ISLAMABAD: Pakistan lodged a protest with the United States on Wednesday over the Angoor Adda drone attack, describing the continued drone raids as a ‘core irritant’ in counter-terrorism cooperation. An unusual aspect of the remonstration was that it was the first time in a couple of years that a démarche was made on a missile strike targeting militants — an indication that Islamabad may be revisiting its tacit tolerance of hits by pilotless predators on militant sites.
Military sources confirmed to Dawn that those killed and injured in the drone attack on Wednesday were Afghans.
“Pakistan strongly condemns the drone attack at Angoor Adda today. We have repeatedly said that such attacks are counter-productive and only contribute to strengthening the hands of terrorists,” Foreign Secretary Salman Bashir told US Ambassador Cameron Munter while lodging the protest with him.
Foreign Office spokesperson Tehmina Janjua, however, emphasised that Mr Munter had not been summoned and he was at the Foreign Office to discuss bilateral issues when he was handed over the démarche.
Drone attacks, usually denounced using clichés like ‘unacceptable’, ‘violation of sovereignty’ and ‘flagrant violation of humanitarian norms and law’, were probably for the first time identified as a core irritant in counter-terrorism cooperation.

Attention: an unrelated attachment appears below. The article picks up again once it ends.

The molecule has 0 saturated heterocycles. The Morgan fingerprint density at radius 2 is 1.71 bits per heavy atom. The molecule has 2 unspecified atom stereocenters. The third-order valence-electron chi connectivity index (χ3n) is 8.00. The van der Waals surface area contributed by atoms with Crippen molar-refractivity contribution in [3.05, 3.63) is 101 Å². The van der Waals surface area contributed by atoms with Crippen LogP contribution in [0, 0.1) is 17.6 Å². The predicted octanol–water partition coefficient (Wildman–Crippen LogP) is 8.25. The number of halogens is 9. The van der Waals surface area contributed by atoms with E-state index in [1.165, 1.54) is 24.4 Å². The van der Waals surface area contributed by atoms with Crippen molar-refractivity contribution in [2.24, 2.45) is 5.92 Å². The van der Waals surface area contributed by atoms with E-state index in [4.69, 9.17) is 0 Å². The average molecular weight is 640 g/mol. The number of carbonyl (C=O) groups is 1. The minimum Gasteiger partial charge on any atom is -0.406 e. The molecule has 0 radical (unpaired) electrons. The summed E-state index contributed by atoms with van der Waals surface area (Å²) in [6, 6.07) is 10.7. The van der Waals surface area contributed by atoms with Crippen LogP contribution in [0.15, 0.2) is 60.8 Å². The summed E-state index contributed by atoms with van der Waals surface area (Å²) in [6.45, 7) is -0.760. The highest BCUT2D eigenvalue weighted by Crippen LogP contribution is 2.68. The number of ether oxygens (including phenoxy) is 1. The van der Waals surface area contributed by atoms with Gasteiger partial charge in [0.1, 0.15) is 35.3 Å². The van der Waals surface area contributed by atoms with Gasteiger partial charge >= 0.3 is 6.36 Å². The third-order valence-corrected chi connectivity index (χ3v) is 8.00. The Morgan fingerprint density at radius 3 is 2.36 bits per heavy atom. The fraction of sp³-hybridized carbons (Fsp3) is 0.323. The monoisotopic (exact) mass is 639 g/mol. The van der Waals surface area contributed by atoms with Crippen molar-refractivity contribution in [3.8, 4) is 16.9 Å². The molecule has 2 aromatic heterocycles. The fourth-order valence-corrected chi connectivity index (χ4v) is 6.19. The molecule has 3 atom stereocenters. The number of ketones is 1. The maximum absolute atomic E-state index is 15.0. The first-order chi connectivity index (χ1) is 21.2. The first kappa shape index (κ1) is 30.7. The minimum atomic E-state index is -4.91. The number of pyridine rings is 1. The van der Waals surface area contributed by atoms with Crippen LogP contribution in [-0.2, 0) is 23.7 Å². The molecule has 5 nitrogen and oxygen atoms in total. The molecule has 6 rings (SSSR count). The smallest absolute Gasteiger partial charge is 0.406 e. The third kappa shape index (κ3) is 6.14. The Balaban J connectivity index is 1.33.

“Drone attacks have become a core irritant in the counter-terror campaign,” a statement by the Foreign Office said.
The timing of the latest attack is also being seen as meaningful because it took place at a time when ISI chief Gen Shuja Pasha was on his way home from Washington after talks with his counterpart, CIA Director Leon Panetta. Gen Pasha had called for limiting the scope of drone attacks to North Waziristan as a precondition for reviving the stalled counter-terrorism cooperation.
The CIA-ISI cooperation has been on hold since January when CIA operative Raymond Davis fatally shot two youths in Lahore. The two agencies were close to resolving their operational differences last month (Davis release being part of that deal), but drone attacks on a jirga one day after the release killed the prospects for a rapprochement.
However, fresh efforts were made to normalise the ties and Gen Pasha’s visit to Washington was an effort in that direction.
It is not yet clear what impact the latest drone strike will have on what was described by Ambassador Munter a couple of days ago as ‘renewal in ties’.
Although drone strikes have been unpopular with the public, military commanders and civilian leadership started acknowledging their usefulness in targeting militants.
The General Officer Commanding 7-Division, Maj-Gen Ghayur Mehmood, had last month told reporters that “myths and rumours” about US predator strikes and casualty figures were many, but it was a reality that many of those killed in these strikes were “hardcore elements”, a sizable number of them foreigners.
If anything the latest protest indicates is that problems in bilateral ties may have compelled the civilian leadership and the military to probably rethink their tacit endorsement of drone attacks on militant targets.